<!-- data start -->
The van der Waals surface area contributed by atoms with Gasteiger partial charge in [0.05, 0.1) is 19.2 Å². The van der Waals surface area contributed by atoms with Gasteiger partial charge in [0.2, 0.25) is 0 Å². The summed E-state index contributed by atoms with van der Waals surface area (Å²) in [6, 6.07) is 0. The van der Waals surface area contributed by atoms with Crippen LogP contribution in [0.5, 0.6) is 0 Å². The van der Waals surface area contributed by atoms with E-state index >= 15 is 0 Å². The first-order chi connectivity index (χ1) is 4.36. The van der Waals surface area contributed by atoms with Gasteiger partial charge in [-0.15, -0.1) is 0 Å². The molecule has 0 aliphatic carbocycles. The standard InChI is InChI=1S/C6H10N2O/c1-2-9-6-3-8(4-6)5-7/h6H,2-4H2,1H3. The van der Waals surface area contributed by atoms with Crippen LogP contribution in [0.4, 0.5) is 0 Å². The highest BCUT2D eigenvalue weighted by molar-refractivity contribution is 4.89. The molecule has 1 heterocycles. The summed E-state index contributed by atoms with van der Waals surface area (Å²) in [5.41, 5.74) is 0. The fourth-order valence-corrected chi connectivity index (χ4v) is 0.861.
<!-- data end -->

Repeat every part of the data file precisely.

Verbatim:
The van der Waals surface area contributed by atoms with Gasteiger partial charge in [0.05, 0.1) is 19.2 Å². The van der Waals surface area contributed by atoms with Gasteiger partial charge in [0.2, 0.25) is 0 Å². The summed E-state index contributed by atoms with van der Waals surface area (Å²) in [6, 6.07) is 0. The van der Waals surface area contributed by atoms with Crippen LogP contribution in [0.5, 0.6) is 0 Å². The van der Waals surface area contributed by atoms with E-state index >= 15 is 0 Å². The first-order chi connectivity index (χ1) is 4.36. The van der Waals surface area contributed by atoms with Gasteiger partial charge in [-0.15, -0.1) is 0 Å². The molecule has 0 aliphatic carbocycles. The standard InChI is InChI=1S/C6H10N2O/c1-2-9-6-3-8(4-6)5-7/h6H,2-4H2,1H3. The van der Waals surface area contributed by atoms with Crippen LogP contribution in [0.4, 0.5) is 0 Å². The highest BCUT2D eigenvalue weighted by molar-refractivity contribution is 4.89. The molecule has 1 heterocycles. The summed E-state index contributed by atoms with van der Waals surface area (Å²) in [5.41, 5.74) is 0. The fourth-order valence-corrected chi connectivity index (χ4v) is 0.861.